Things like starting your locked car remotely on a frosty morning so the windows are de-iced, your heated seats are warm, and it’s ready to go as soon as you walk out the door.
You don’t have to look too far to see that the IoT has already arrived in the financial services industry.
Young drivers, for instance, can install a black box in their car that captures data about their driving performance and sends it to the insurance company whenever they’re driving. Activated by a smartphone app, the sensor only records the novice driver’s data, and the driver is only insured while they’re driving the car, making driving your parent’s car more affordable.
Behind the attention-grabbing headlines lie cost savings, new insights for innovation and continuous improvement, novel revenue streams, and disruptive business models.
It’s exciting stuff, for sure.
But hold on, you say: if everything connects to the internet, doesn’t that make everything a potential security risk, putting a massive strain on my IT defences? How do I manage such large volumes of data?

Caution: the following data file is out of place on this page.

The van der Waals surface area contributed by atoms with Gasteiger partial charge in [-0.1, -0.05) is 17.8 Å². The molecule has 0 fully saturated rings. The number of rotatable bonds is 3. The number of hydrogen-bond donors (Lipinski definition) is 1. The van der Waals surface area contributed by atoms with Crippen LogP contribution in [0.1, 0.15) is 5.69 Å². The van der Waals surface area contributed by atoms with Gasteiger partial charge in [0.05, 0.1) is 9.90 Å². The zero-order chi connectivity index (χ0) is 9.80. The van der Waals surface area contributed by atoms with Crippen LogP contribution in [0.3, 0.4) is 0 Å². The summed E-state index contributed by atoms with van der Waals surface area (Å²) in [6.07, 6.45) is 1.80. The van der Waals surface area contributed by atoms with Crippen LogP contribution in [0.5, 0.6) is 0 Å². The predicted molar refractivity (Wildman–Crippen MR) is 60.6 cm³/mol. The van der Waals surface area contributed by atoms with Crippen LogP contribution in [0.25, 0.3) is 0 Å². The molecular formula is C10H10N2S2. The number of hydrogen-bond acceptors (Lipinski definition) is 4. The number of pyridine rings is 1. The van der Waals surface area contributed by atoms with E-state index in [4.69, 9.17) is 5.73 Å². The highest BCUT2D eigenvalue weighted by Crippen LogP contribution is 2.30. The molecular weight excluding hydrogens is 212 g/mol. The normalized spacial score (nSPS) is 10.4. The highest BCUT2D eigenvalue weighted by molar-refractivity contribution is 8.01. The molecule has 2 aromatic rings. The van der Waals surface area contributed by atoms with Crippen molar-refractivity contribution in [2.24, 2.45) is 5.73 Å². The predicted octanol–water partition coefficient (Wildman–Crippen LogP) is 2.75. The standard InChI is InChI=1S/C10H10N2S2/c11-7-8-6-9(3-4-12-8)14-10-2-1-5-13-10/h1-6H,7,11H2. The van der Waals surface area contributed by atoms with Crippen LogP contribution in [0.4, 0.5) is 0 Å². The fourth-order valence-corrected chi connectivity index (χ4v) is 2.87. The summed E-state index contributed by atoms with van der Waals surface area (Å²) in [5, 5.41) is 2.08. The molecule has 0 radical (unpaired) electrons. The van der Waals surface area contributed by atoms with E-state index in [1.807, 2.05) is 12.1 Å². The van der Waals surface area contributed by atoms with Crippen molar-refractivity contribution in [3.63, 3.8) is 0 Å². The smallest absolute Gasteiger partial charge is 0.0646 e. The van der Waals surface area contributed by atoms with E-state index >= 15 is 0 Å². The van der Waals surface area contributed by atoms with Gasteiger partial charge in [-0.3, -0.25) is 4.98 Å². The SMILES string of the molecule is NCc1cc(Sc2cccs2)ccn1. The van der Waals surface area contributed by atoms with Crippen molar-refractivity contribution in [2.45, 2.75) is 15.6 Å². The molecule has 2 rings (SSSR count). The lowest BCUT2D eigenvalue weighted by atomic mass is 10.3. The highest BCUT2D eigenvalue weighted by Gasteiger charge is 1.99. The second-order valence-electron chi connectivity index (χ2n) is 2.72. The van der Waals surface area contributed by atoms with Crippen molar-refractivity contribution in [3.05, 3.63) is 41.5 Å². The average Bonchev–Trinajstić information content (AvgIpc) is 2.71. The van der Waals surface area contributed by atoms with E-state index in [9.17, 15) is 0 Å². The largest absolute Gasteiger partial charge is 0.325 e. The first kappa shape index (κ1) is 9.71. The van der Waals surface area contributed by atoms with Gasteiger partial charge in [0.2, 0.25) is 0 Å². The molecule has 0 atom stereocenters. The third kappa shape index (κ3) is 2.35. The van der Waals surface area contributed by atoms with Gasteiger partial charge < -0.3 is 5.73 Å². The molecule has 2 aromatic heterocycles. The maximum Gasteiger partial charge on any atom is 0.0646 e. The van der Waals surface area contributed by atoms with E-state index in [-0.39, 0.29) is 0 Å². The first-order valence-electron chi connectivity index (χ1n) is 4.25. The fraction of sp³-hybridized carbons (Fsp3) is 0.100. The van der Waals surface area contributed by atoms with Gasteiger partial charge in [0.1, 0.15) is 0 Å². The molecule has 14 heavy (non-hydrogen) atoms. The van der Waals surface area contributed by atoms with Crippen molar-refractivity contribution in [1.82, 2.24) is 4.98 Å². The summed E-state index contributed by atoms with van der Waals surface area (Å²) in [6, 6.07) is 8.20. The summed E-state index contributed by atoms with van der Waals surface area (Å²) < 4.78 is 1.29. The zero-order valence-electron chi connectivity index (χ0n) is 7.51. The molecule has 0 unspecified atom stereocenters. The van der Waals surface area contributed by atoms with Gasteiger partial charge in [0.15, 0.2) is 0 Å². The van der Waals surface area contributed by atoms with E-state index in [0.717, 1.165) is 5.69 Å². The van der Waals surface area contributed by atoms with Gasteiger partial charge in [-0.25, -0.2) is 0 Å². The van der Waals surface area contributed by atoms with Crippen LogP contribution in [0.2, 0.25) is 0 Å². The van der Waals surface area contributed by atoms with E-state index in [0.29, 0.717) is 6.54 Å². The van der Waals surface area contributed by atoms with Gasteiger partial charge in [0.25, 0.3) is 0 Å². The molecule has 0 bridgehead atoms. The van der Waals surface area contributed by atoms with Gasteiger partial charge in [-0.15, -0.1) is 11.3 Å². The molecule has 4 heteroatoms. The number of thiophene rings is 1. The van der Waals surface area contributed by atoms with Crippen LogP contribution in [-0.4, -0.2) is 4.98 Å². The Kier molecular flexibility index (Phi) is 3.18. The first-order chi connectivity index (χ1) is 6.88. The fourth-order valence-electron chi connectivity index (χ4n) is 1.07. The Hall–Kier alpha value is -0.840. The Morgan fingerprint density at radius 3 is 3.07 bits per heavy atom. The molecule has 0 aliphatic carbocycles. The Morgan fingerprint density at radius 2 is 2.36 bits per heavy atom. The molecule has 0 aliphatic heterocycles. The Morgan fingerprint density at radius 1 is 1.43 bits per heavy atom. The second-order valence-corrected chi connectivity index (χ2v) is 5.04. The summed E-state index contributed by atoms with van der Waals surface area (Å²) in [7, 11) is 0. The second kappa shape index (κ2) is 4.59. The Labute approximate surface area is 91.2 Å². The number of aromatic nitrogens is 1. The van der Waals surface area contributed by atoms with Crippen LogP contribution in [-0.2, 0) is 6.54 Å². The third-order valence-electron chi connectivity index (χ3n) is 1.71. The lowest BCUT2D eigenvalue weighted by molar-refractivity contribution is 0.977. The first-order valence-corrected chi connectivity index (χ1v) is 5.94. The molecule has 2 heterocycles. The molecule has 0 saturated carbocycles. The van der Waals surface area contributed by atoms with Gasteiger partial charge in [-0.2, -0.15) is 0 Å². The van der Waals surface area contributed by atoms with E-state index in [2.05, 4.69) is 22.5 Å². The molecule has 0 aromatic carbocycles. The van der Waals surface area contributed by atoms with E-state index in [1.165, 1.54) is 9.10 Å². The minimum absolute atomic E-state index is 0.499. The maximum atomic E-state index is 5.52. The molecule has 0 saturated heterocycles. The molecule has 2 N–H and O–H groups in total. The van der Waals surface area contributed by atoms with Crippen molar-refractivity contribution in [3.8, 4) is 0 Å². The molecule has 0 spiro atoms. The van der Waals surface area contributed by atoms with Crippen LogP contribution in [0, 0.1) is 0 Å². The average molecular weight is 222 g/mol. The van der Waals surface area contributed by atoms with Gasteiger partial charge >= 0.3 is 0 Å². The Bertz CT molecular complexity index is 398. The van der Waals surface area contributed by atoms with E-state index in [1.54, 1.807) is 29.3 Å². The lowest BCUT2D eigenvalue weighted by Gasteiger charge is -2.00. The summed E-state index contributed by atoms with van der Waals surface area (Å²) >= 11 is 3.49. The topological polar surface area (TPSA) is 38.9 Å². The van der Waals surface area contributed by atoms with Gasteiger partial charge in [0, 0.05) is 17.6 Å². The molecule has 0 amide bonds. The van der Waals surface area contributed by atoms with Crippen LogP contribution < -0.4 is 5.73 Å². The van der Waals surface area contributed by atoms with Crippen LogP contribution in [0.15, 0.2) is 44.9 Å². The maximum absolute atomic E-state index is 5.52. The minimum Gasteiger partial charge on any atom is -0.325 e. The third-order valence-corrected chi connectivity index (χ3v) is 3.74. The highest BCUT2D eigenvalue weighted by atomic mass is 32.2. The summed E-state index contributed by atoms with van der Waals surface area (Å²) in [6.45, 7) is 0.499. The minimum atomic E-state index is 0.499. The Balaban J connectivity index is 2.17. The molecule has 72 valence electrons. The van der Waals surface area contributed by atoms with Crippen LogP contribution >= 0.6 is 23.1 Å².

IoT security is often the last thing that people think about. But it’s a vital component – the IoT attack surface is vast, magnified by the volume and complexity of the devices, the ‘Things’. It’s possible that nobody is actually monitoring some of these. They’re just being left to their own devices, as it were.
But you don’t need a sophisticated security set-up to prevent potential attackers using the IoT to hack into your business. Here are three basic areas to help you protect your data, devices and connections:
Once you’ve got to grips with this basic security housekeeping you can then focus on preventing more sophisticated attacks. Yes, the IoT will increase the workload of your IT team. But the rewards will be substantial – opportunities for more business, new business, and new revenue streams.
Start today by downloading our white paper, Securing a digital financial services enterprise.